“In currencies, you’re seeing competitive devaluations going on. Japan is the main headline at the moment with respect to its inflationary target and represents an interesting opportunity for the fund because it’s not just the Yen, its other currencies that will be affected by Japanese policy, such as the Korean Won. That’s a theme we think is very exciting right now,” adds Nicholson.

GAM runs more than USD15billion in fixed income strategies which include the GAM Star Dynamic Global Bond strategy – co-managed by Tim Haywood and Daniel Sheard. Referred to as a “go-anywhere” fund, this absolute return fund is also becoming more popular with investors eager to rotate out of purely directional fixed income strategies.

“Investors still like fixed income, but they want it run in a more active manner. This fund has the ability to invest in high yield bonds, government bonds (developed and Emerging Markets), corporate credit, currencies and use derivatives to change interest rate and credit exposures. The fund aims to make Libor plus 3 to 5 per cent, which I think directional fixed income products will struggle to produce this year,” explains Wallis.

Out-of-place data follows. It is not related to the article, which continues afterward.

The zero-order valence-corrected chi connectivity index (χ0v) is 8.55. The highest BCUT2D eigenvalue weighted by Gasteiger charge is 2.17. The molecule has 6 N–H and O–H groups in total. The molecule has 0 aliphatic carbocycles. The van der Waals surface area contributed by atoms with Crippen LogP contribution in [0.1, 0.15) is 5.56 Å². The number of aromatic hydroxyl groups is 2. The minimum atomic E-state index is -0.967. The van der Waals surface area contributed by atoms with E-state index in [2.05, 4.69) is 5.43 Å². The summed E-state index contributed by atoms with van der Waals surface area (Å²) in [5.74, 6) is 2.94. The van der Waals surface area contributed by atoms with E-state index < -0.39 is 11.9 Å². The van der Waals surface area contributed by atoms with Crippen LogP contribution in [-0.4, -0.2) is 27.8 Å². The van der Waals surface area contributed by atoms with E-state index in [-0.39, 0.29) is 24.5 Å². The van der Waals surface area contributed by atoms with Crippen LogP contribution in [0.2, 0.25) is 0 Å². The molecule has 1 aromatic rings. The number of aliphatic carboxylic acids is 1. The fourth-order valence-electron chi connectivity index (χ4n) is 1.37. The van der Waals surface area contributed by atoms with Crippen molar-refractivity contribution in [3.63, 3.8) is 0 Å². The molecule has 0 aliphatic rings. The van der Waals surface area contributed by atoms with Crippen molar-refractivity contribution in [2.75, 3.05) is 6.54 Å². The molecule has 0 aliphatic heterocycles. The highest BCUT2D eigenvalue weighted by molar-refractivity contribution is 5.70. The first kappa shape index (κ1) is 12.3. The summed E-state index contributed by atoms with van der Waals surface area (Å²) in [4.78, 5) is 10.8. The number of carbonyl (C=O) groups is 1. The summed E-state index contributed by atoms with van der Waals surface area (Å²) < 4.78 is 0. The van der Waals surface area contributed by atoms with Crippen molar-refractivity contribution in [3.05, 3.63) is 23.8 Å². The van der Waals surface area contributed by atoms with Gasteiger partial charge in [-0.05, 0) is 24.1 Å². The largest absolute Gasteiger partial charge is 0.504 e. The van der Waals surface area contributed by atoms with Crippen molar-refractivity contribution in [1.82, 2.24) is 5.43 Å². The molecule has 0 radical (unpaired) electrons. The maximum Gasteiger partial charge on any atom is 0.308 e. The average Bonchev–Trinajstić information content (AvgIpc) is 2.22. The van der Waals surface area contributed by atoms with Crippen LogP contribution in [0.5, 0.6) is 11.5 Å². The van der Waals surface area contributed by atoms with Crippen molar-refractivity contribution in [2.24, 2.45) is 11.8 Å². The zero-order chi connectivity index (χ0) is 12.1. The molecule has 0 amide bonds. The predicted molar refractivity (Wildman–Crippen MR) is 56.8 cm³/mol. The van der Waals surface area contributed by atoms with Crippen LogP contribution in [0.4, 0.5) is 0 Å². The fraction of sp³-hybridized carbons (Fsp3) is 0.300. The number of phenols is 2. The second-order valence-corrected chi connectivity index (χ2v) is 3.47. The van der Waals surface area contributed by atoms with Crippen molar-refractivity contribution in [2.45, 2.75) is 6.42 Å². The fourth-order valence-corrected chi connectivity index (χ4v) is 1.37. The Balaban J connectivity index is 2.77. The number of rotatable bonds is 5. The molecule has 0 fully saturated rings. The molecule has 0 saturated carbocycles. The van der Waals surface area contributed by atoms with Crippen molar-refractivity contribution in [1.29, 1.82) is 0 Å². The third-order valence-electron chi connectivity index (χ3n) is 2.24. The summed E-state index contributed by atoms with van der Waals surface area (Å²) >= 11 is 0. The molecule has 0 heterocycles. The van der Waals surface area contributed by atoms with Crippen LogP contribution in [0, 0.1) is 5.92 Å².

Fritschi believes that the biggest return enhancement opportunities are in the more illiquid part of the investment universe such as private equity. Last year, LGT raised a USD2billion secondary market private equity fund, which underscores the interest in this alternative asset class. “Clients understand that beyond this volatility and liquidity-driven investment market, buying into solid small and mid-sized businesses that are well run in Europe makes sense.”

A second private equity fund is focused on the Asian growth story with Fritschi noting that compelling opportunities exist in countries like China where companies are able to tap into the rising middle class. “It’s clear that companies that cater for the burgeoning middle class will continue to grow over the next 20 years,” says Fritschi.